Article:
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Ontario Opioid Crisis: Chair of Acton BIA Suggests Naloxone Kits Should be in Every Business

Ontario Opioid Crisis: Chair of Acton BIA Suggests Naloxone Kits Should be in Every Business

Naloxone is a medicine that can temporarily reverse an opioid overdose. If someone is having a opioid overdose, it is administered by spraying into the nostrils, which then acts to remove opioids from the opioid receptors and will temporarily bind the naloxone to the receptors instead. This gives time for first responders to arrive on scene.

(Photo: Sticker outside of Profile Hair Salon)

As of right now in Ontario, only pharmacies carry free naloxone kits for shoppers to take home. The Ministry of Health of Ontario started rolling out naloxone kits in 2016 in order to combat the opioid crisis. According to Shoppers Drugmart website, “an opioid overdose can happen to anyone taking an opioid. If you, a family member or a friend are taking an opioid, including prescription opioids, get a Naloxone Kit. This is particularly important if there are children in the household.”

Monica Parker-Galway, owner of Profile Hair Salon of Acton and Chair of the Acton BIA believes that naloxone should be carried in every business in Acton and throughout Ontario. Galway comments, “it is important to have because I believe it will save lives and just because you call 911 doesn't mean they will get there on time.”

Stats from Halton Region say, “From January to June 2021, the rate of opioid-related deaths among residents of any age was 3.5 deaths per 100,000 in Halton (compared to 2.3 during the first half of 2020) and 9.6 deaths per 100,000 in Ontario (compared to 7.3 during the first half of 2020).”

According to Global News,

“Between March 2020 and January 2021, around 2,500 people died from opioid-related causes, the government said. Of that, about 30 percent of the victims were construction workers, officials added. They said among industries, construction workers are by far the most impacted by opioid overdoses.”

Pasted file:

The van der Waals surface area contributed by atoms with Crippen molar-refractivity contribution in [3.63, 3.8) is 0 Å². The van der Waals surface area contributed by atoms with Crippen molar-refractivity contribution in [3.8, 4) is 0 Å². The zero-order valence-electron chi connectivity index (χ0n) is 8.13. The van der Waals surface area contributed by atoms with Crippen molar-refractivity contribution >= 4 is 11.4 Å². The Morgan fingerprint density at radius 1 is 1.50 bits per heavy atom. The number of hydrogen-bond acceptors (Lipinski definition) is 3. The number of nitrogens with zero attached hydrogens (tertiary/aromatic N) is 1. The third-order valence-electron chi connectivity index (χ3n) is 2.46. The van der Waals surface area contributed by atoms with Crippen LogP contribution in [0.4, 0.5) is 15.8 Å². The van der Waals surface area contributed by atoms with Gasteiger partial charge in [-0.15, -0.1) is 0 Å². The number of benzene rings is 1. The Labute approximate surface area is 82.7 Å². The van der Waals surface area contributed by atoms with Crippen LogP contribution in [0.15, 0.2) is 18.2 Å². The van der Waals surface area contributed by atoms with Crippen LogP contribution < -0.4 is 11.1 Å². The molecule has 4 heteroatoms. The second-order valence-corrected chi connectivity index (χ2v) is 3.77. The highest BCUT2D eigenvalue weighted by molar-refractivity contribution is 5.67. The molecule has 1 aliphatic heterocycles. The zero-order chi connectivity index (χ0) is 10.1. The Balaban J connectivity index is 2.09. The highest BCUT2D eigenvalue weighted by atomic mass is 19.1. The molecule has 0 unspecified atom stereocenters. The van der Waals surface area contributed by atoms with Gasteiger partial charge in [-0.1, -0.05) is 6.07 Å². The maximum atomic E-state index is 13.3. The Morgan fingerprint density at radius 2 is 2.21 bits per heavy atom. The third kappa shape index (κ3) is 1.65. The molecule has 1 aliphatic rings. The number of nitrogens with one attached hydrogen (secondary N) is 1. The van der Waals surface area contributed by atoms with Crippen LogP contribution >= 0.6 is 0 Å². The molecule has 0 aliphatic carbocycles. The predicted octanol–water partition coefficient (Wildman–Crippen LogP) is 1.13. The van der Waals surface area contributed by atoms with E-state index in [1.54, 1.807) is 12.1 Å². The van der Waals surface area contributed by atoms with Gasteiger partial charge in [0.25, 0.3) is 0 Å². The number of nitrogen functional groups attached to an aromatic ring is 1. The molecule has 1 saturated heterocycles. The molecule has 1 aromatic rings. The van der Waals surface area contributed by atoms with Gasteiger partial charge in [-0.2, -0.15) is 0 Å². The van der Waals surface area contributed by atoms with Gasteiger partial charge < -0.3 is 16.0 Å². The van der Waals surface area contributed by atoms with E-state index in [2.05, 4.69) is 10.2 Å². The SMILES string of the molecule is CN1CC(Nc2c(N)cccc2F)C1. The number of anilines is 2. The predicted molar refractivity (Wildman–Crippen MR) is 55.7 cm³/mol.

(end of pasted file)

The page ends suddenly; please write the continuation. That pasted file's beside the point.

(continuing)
Now it is being pushed by the Ontario Government to keep naloxone kits in high-risk areas such as bars and nightclubs where opioid use is common. Monte McNaughton.Minister of Labour, Training and Skills Development shared to The Canadian Press, “Everyone in our province knows someone who has been impacted by the opioid epidemic, these are brothers, sisters, mothers and daughters, and we need to do everything in our power to save lives.”

The “Good Samaritan Drug Overdose Act” passed in 2017 protects anyone who seeks help from overdose, whether the person(s) having the overdose, or the person(s) who called 911 to seek help for someone experiencing an overdose. After administering naloxone it is important to call 911 immediately as the effects of naloxone are not permanent. Often the kits have 2 doses per kit. If the first dose does not create a response, one is recommended to try a second dose. If the first dose does create a response, one may administer a second dose while waiting for first responders to arrive if it begins to wear off.

(Photo: Naloxone kit)

The Ontario Ministry of Health website has shared testimonials regarding the success of naloxone and offers methods of receiving naloxone kits. The OMH website also provides testimonies from pharmacists and health providers, George Daoud, Hamilton Community Pharmacist shares “I've used and given numerous naloxone kits out and the success stories just keep rolling in. They directly save people!”

More information and testimonials can be found on the OMH website located, here. Naloxone kits are available in local pharmacies such as Shoppers Drug Mart or Rexall and are free to take home. Galway also encourages locals to have a naloxone kit themselves, “it will always be handy,” she says, “and most importantly save lives.”


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